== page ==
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Self-defending software: Automatically patching  errors in deployed software (SOSP 2009)
 

Self-defending software: Automatically patching errors in deployed software (SOSP 2009)

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    Self-defending software: Automatically patching  errors in deployed software (SOSP 2009) Self-defending software: Automatically patching errors in deployed software (SOSP 2009) Presentation Transcript

    • Self-defending software: g Automatically patching errors in deployed software Michael Ernst University of Washington Joint work with: Saman Amarasinghe, Jonathan Bachrach,Michael C bi Sung Ki SMi h l Carbin, S Kim, Samuel Ll Larsen,Carlos Pacheco, Jeff Perkins, Martin Rinard, Frank Sh F k Sherwood, St li Sidi l d Stelios Sidiroglou, G Greg Sullivan, Weng-Fai Wong, Yoav Zibin
    • Problem: Your code has bugs and vulnerabilities d l bili i• Attack detectors exist – Code injection, memory errors (buffer overrun)• Reaction: – Crash the application • Loss of data • Overhead of restart • Attack recurs • Denial of service – Automatically patch the application
    • ClearView: Security for legacy software S it f l ftRequirements:1. Protect against unknown vulnerabilities2. Preserve f2 P functionality ti lit3. Commercial & legacy software
    • 1. Unknown vulnerabilities• Proactively prevent attacks via unknown vulnerabilities – “Zero day exploits” Zero-day exploits – No pre-generated signatures – No hard-coded fixes hard coded – No time for human reaction – W k for bugs as well as attacks Works f b ll tt k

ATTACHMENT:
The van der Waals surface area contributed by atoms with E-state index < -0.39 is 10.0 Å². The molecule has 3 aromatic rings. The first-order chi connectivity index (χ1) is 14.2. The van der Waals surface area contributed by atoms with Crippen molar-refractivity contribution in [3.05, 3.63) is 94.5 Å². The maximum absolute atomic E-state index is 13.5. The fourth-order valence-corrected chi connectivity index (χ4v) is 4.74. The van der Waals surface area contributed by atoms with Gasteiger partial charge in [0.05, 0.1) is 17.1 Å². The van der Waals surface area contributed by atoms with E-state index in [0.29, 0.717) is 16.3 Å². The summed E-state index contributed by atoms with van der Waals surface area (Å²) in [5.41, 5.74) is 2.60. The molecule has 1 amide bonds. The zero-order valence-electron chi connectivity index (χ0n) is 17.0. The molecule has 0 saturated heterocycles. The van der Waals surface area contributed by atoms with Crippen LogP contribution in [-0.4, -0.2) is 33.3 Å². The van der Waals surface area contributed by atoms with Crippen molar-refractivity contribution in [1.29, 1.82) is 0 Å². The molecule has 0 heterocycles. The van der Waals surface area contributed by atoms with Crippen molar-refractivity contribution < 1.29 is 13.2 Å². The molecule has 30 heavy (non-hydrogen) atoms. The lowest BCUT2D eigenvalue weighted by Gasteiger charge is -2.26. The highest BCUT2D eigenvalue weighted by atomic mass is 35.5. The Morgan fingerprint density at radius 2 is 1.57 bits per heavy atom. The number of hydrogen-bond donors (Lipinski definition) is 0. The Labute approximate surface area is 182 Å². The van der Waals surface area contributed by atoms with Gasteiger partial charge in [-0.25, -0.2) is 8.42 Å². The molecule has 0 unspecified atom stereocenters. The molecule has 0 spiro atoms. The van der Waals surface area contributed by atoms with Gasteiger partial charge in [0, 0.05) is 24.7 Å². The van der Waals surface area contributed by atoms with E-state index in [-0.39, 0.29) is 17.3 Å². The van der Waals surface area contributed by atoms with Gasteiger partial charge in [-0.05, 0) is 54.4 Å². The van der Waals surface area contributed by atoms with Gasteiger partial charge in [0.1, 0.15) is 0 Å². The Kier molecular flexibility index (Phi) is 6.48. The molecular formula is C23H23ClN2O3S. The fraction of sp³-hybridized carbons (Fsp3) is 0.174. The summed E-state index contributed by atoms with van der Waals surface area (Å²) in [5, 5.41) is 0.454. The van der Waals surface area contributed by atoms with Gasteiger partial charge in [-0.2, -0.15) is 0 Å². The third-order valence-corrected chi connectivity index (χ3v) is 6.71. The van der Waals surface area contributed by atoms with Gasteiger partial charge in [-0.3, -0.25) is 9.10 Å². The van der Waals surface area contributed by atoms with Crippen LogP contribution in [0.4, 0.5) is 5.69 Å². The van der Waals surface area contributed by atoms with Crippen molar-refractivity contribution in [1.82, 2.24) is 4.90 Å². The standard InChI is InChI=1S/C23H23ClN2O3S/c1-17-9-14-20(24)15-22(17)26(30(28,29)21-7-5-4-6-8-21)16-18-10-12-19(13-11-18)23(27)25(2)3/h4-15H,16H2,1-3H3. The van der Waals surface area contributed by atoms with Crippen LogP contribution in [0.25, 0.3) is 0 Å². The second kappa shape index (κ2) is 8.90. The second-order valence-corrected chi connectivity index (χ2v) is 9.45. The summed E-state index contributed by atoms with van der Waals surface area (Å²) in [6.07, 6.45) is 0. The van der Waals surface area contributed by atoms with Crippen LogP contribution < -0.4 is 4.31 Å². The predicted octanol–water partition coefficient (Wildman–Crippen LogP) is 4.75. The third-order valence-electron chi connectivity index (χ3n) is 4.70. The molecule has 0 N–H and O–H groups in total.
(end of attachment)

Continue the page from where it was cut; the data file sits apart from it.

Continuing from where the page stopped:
• 2. Preserve functionality• Maintain continuity: application continues to operate despite attacks• For applications that require high availability – Important for mission-critical applications – Web servers, air traffic control, communications• Technique: create a patch ( p (repair the application) pp ) – Patching is a valuable option for your toolbox
    • 3. Commercial/legacy software• No modification to source or executables• No cooperation required from developers –CCannot assume b ilt i survivability f t t built-in i bilit features – No source information (no debug symbols)• x86 Windows binaries
    • Learn from success and failure• Normal executions show what the application is supposed to do• Each attack (or failure) provides information about the underlying vulnerability• R Repairs i i improve over ti time – Eventually, the attack is rendered harmless – Similar to an immune system• Detect all attacks (of given types) – Prevent negative consequences – First few attacks may crash the application
    • all executions Detect, learn, repair [Lin Ernst [Li & E t 2003] Pluggable detector, Attack does not depend on learning detector normal attacksexecutions (or bugs) • Learn normal behavior (constraints) Learning from successful runs • Check constraints during attacks predictive • True on every good run constraints • False during every attack Repair • Patch to re-establish constraints • Evaluate and distribute patches patch Restores normal behavior
    • A deployment of ClearView Community machines Server (Server may be replicated, distributed, etc.)Threat model does not (yet!)include malicious nodes Encrypted, authenticated communication